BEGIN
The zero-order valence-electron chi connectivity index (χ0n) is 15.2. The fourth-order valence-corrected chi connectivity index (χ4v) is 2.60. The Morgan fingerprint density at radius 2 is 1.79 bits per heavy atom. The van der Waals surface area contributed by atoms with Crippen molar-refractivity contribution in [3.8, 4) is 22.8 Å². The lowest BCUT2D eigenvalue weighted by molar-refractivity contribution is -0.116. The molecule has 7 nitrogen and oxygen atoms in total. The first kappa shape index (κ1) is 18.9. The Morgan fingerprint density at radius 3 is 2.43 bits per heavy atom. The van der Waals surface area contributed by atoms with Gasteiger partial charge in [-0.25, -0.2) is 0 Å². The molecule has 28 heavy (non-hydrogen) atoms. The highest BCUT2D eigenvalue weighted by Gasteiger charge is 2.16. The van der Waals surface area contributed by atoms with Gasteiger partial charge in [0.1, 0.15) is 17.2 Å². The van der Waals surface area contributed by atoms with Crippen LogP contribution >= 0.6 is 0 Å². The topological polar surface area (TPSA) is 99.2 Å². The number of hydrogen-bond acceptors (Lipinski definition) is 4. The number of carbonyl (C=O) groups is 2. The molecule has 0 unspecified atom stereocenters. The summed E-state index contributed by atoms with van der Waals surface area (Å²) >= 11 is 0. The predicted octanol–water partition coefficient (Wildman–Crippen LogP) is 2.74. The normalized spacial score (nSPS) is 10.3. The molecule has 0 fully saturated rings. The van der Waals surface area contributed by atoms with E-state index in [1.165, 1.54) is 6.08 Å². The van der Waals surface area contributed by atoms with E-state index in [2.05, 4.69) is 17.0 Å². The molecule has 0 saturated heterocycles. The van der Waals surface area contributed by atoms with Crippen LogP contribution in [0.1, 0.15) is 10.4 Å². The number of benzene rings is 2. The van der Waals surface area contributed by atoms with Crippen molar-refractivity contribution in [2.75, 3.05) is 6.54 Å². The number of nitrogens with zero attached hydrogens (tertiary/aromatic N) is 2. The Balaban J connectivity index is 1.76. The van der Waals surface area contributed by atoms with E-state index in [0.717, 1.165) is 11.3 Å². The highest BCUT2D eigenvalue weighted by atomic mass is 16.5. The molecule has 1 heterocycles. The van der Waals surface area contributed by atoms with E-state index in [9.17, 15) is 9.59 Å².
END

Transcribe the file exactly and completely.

The zero-order valence-electron chi connectivity index (χ0n) is 15.2. The fourth-order valence-corrected chi connectivity index (χ4v) is 2.60. The Morgan fingerprint density at radius 2 is 1.79 bits per heavy atom. The van der Waals surface area contributed by atoms with Crippen molar-refractivity contribution in [3.8, 4) is 22.8 Å². The lowest BCUT2D eigenvalue weighted by molar-refractivity contribution is -0.116. The molecule has 7 nitrogen and oxygen atoms in total. The first kappa shape index (κ1) is 18.9. The Morgan fingerprint density at radius 3 is 2.43 bits per heavy atom. The van der Waals surface area contributed by atoms with Gasteiger partial charge in [-0.25, -0.2) is 0 Å². The molecule has 28 heavy (non-hydrogen) atoms. The highest BCUT2D eigenvalue weighted by Gasteiger charge is 2.16. The van der Waals surface area contributed by atoms with Gasteiger partial charge in [0.1, 0.15) is 17.2 Å². The van der Waals surface area contributed by atoms with Crippen LogP contribution >= 0.6 is 0 Å². The topological polar surface area (TPSA) is 99.2 Å². The number of hydrogen-bond acceptors (Lipinski definition) is 4. The number of carbonyl (C=O) groups is 2. The molecule has 0 unspecified atom stereocenters. The summed E-state index contributed by atoms with van der Waals surface area (Å²) >= 11 is 0. The predicted octanol–water partition coefficient (Wildman–Crippen LogP) is 2.74. The normalized spacial score (nSPS) is 10.3. The molecule has 0 fully saturated rings. The van der Waals surface area contributed by atoms with E-state index in [1.165, 1.54) is 6.08 Å². The van der Waals surface area contributed by atoms with E-state index in [2.05, 4.69) is 17.0 Å². The molecule has 0 saturated heterocycles. The van der Waals surface area contributed by atoms with Crippen LogP contribution in [0.1, 0.15) is 10.4 Å². The number of benzene rings is 2. The van der Waals surface area contributed by atoms with Crippen molar-refractivity contribution in [2.75, 3.05) is 6.54 Å². The number of nitrogens with zero attached hydrogens (tertiary/aromatic N) is 2. The Balaban J connectivity index is 1.76. The van der Waals surface area contributed by atoms with E-state index in [0.717, 1.165) is 11.3 Å². The highest BCUT2D eigenvalue weighted by atomic mass is 16.5. The molecule has 1 heterocycles. The van der Waals surface area contributed by atoms with E-state index in [9.17, 15) is 9.59 Å².